It’s time to start moving in line with our nature and to focus on movement as the ultimate way to strengthen our bodies.
Now, if you’re subscribed to our insider email newsletter featuring (often unpublished) tips and tricks, you will already know that I’m working on my SGX certification. More importantly, you will have heard of me practicing ‘animal moves’.
What Are Animal Moves?
Animal moves are considered the foundational exercises for functional movement. They help build truly durable bodies. In fact, the Spartan SGX coaches swear by these moves as go-to exercises for both beginners and advanced athletes.
Is a functional session already part of your workout routine? If not, you might like to enhance your workout with this functional exercise that’s heavily recommended by OCR’s elite coaches.
In Spartan Group Training, animal moves are taken as ABC’s. They’re easy to remember and follow through, and they consist of: A for Ape, B for Beast (bear crawl), C for Crab walk. Animal flows are popular in communities that emphasise mobility all across the fitness industry so you can find apps with more variations. For now however, let’s stick to the main ABC.
The Benefits for You
In the past few weeks I’ve been focussing on these moves in order to reboot and rebuild the foundational strength for the next racing season. What my clients and I notice, is how deceptively easy these moves seem yet they can be very challenging. Whether you’re an amateur who is only just getting into OCR or you’re an advanced elite athlete: You will require mobility and function through immense core strength to master these moves.
Put simply, adding these functional exercises to your workout will help you build that bulletproof body you want when you’re faced with obstacles, carrying extra weight and running. You could of course get similar outcomes from various other exercise combinations, such as planks, TRX and various bodyweight movements. Frankly speaking however, these won’t offer as much of a foundation to overcome plateaus and hit multiple safety checkpoints at once.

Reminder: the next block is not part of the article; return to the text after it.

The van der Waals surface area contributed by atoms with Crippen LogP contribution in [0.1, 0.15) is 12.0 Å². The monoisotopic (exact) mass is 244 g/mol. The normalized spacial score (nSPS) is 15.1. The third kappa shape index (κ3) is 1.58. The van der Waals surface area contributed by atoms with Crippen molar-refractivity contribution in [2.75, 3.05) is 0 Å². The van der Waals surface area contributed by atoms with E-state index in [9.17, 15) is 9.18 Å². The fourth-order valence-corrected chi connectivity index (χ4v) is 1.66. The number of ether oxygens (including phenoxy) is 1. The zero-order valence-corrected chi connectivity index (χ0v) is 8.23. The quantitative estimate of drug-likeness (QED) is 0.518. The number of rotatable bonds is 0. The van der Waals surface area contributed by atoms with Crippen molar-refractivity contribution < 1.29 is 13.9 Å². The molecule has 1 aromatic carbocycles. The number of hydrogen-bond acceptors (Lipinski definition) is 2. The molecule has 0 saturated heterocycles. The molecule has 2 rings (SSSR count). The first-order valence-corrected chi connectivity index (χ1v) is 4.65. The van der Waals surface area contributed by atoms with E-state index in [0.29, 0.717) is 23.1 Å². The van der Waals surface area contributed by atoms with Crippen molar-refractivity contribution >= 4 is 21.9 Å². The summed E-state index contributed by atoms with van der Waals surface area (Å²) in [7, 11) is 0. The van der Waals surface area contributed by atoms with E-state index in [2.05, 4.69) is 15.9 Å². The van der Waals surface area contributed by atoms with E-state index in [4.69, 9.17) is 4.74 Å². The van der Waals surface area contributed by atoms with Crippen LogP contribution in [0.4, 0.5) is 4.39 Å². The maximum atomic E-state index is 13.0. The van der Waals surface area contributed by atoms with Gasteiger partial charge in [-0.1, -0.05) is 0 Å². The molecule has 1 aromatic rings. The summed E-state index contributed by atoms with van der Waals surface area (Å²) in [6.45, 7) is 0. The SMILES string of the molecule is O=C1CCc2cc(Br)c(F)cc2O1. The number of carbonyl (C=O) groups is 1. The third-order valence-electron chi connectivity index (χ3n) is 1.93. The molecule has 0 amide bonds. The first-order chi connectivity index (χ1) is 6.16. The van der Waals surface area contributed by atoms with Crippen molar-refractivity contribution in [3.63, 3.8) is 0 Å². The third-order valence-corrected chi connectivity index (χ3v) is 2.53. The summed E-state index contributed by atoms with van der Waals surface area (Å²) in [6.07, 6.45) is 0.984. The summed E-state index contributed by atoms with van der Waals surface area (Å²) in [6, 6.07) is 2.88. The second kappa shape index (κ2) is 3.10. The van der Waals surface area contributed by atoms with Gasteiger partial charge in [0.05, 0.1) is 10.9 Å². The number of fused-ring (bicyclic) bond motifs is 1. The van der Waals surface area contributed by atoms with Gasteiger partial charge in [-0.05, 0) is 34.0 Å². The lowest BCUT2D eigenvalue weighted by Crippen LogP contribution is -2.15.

Welcome to the Jungle, Baby
Note: Even if the following moves seem simple and easy to begin with, be sure to focus on your form first. This is crucial to eliminate any shortcomings which might hinder your progress.
My personal favourite when it comes to getting primal with nature. Here’s how it goes:
- Squat down and let your arms hang in front of you. Your hands should touch the ground.
- Next, put your hands out to the side as far as you can reach.
- Then shift your bodyweight centre towards your hands.
- Allow the rest of the body to laterally move sideways.
- Repeat for a defined amount of meters and then come back to the place you started from.
Interesting fact: Humans and Apes share 99% similarity at the gene level. Make the best of it.
Become a Beast (the bear crawl)
Bear crawls can be particularly unpleasant especially if you have to do them for an extended amount of time, or if you have to go backwards (try this out for a bigger challenge).
- Begin by finding your neutral spine position. To do this, you should stand in the assisted plank position (on your knees). Neutral spine position means allowing a slight natural curve to your spine to occur, without lifting your shoulder up, and without adding any weight on your neck.
The easiest way to find this position is to do the cat and cow yoga positions. These are the extremes of spinal bending, and the neutral spine should be just in the middle of two:
- Next, lift your knees up slightly, while maintaining a balanced, tensed core and a neutral spine.
- Start by moving arm by arm, leg by leg without overly extending your knees outwards.
- Maintain the neutral spine throughout the movement.
Get Crabby With It (the crab walk)
The last movement, which for some (including myself) will be the most challenging. This one requires a tree trunk strong core at all times.
- To begin, lay down on the floor and find your neutral spine as described above.
- Then extend your arms and legs under you forming a bridge. Your legs should be bent at 90 degrees in relation to your body. This will extend your core and hip flexors fully. It will challenge your core strength throughout the movement, so be prepared to engage and maintain good form.
- Start by moving one arm and leg at at a time as pictured above.
Here you go, these are the 3 ABCs – simple SGX/animal movement exercises to add to your functional training routines. You can make them more challenging by adding additional weight, using resistance bands or by doing it for longer distances or extended number of reps. Personally I like to do 100 yards of bear crawls followed by 100 yards of backward bear crawls. This can be applied for crab walks and ape skips too.